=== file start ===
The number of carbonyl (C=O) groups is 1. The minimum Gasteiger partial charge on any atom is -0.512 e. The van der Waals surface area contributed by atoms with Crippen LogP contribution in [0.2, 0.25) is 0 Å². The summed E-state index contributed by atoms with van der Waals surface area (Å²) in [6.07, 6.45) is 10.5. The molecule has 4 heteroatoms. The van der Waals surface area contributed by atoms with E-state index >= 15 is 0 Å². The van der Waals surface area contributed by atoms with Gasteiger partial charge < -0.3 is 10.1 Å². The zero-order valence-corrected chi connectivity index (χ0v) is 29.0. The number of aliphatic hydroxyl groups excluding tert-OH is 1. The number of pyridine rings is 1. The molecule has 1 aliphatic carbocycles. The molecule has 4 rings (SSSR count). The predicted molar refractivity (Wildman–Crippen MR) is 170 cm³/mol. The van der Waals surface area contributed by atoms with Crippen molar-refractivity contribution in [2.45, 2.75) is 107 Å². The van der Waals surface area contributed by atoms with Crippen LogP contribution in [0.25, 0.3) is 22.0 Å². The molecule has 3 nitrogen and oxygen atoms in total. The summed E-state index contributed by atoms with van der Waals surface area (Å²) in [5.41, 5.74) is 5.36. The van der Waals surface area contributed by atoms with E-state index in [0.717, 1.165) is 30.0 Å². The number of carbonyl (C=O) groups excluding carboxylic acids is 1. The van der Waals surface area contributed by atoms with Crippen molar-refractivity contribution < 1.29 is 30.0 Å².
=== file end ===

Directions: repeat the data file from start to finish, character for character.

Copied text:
The number of carbonyl (C=O) groups is 1. The minimum Gasteiger partial charge on any atom is -0.512 e. The van der Waals surface area contributed by atoms with Crippen LogP contribution in [0.2, 0.25) is 0 Å². The summed E-state index contributed by atoms with van der Waals surface area (Å²) in [6.07, 6.45) is 10.5. The molecule has 4 heteroatoms. The van der Waals surface area contributed by atoms with E-state index >= 15 is 0 Å². The van der Waals surface area contributed by atoms with Gasteiger partial charge < -0.3 is 10.1 Å². The zero-order valence-corrected chi connectivity index (χ0v) is 29.0. The number of aliphatic hydroxyl groups excluding tert-OH is 1. The number of pyridine rings is 1. The molecule has 1 aliphatic carbocycles. The molecule has 4 rings (SSSR count). The predicted molar refractivity (Wildman–Crippen MR) is 170 cm³/mol. The van der Waals surface area contributed by atoms with Crippen molar-refractivity contribution in [2.45, 2.75) is 107 Å². The van der Waals surface area contributed by atoms with Crippen LogP contribution in [0.25, 0.3) is 22.0 Å². The molecule has 3 nitrogen and oxygen atoms in total. The summed E-state index contributed by atoms with van der Waals surface area (Å²) in [5.41, 5.74) is 5.36. The van der Waals surface area contributed by atoms with E-state index in [0.717, 1.165) is 30.0 Å². The number of carbonyl (C=O) groups excluding carboxylic acids is 1. The van der Waals surface area contributed by atoms with Crippen molar-refractivity contribution < 1.29 is 30.0 Å².